"...Would recommend them to anyone..."
We were extremely pleased with our selection of Stonebraker-Rocky Mountain Fireworks Co. for our recent event. They were very professional in every way. The fireworks were wonderful. We would like to recommend them to anyone in need of a fireworks display.
Mike & Peggy Shanahan
Former Denver Broncos Head Coach
"...Always a pleasure working with Stonebraker!"
The Town of Lyons and the Department of Park, Recreation and Cultural Events have been working with Stonebraker-Rocky Mountain Fireworks Co. to design and implement our fireworks show for the Annual Lyons Holiday Parade of Light for over 15 years now. Each year it is our goal to enhance our fireworks show and Stonebraker does a fantastic job ensuring that it is the highlight of our event. The attention paid to details surrounding the selection of fireworks chosen and how the show is planned and ultimately presented is incredible. It is always a pleasure working with the Stonebraker staff in making our fireworks show bigger and better each year.
Town of Lyons, CO
"...Couldn’t be Happier!"
...The show was just fantastic! We heard many compliments again about the display. Overall our numbers are up — from attendance to the number of local businesses we attracted as sponsors. We thank you for your participation in our success! Thanks again for your continued great service. George and his crew do an outstanding job. We couldn't be happier. Together we’re creating a legacy!
Mesa County Fairgrounds
Grand Junction, CO
"...A Stellar Event"
Much thanks for a stellar event. Your expertise, creativity and commitment is recognized and appreciated by our client, the attendees and most certainly, David and myself!
Hyra & David George
"This Family Business Keeps on Booming"
Michael Davidson, Broomfield Enterprise
July 2, 2008
There are worse jobs Bev Snyder’s parents could have chosen when they decided to start a family business. Snyder is president of the Stonebraker Rocky Mountain Fireworks Co. Her family has been putting on pyrotechnic shows in Colorado since the business was founded in 1955.
On Friday, the company will light up the sky over Broomfield as part of the fireworks show following the Great American Picnic. The show will start around 9:15 p.m. The company started planning the show in January, and started setting up at Broomfield County Commons on Tuesday. It will fire 1,237 shells into the air. Along with red, white and blue shells used in the finale, the company has upgraded to larger shells this year to take advantage of the move to a larger site.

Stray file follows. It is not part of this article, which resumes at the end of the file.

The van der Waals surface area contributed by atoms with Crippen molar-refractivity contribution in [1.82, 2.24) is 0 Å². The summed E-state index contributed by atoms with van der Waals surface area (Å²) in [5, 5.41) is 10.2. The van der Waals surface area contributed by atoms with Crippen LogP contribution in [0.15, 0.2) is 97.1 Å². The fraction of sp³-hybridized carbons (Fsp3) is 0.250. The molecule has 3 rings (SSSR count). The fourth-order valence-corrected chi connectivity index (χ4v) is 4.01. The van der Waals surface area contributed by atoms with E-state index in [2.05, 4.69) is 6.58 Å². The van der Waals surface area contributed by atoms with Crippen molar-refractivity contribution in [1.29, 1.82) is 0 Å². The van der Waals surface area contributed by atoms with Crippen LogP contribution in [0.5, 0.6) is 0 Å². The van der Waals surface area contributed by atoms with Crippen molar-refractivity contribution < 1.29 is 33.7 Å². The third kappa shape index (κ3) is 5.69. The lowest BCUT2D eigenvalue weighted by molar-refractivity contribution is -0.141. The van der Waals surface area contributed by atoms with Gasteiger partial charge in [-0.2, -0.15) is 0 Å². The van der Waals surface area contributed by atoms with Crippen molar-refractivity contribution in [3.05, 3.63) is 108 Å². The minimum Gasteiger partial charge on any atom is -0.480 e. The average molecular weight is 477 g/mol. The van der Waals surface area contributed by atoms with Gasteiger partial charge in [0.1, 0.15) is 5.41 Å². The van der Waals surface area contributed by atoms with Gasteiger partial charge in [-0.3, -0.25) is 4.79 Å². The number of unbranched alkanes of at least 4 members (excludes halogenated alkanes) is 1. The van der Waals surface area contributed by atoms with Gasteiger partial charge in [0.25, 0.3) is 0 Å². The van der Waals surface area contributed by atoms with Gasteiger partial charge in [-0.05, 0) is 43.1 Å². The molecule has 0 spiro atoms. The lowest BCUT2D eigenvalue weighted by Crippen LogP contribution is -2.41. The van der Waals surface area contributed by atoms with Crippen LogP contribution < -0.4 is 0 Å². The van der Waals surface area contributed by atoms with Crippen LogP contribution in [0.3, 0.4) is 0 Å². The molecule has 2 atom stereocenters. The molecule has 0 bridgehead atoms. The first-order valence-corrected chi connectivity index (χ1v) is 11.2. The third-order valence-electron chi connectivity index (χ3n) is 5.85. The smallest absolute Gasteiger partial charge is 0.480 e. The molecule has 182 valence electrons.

Broomfield and the Stonebraker Rocky Mountain Fireworks have worked together since the 1980s. The long standing relationship allows the city to leave the majority of the work to the company, special events program manager Dana Cabot said.
"They’ve always done a very professional job," Cabot said.
The company works with factories in China and the United States to find the right shells, Snyder said. After that, a schedule is written out to specify the exact order in which the charges are fired by electronic launchers.
Even then, not everything will go according to plan. Rain can force the show to be canceled, but the greatest concern is wind, Cabot said. Last year, shifting breezes caused some ash and unburned remnants of cardboard shells to fall in neighboring subdivisions. Although city employees were sent to clean up, the debris was not hazardous, Cabot said.
"Most people were happy to pick it up themselves," she said.
Just in case, the firing site has been moved. That should keep residents from becoming surprise participants.
Staying away from fireworks shows was never a choice for Snyder. She has been working with fireworks since she was 13. For those not lucky enough to be born into the trade, she said it’s relatively easy to become a technician if you have a strong back and patience. Applicants must pass background checks, be willing to work every Independence Day and be able to lug around a lot of heavy equipment
"If you’re able to do all of that, we put you on a crew to do grunt work," she said.
The next step is working several shows as an assistant before becoming a certified pyrotechnician. Because of the industry’s seasonal nature, most of the company’s staff members have other jobs. Having a good time is more important than money.
"The nicest thing about this job is when people come to see us, they’re ready to celebrate," Snyder said.
The job is ideal for people who like to be the center of attention while staying behind the scenes," she said.
Most (pyrotechnicians) are the kind of people who are shy and like to be in the background. They’re sitting there in the dark knowing the applause is for what they’ve done," Snyder said.
Of course it’s also cool to shoot rockets into the sky and watch them blow up. Snyder doesn’t deny that, but she does say her job is more than making things go boom.
"I keep telling people we’re in the entertainment business, not the explosive business," she said.
The company does smaller displays for weddings, corporate functions and sporting events. Its smallest package costs $1,500, and the company will work with clients to find the site, customize the show and get the necessary permits from local governments and fire departments.
By Michael Davidson
Enterprise Staff Writer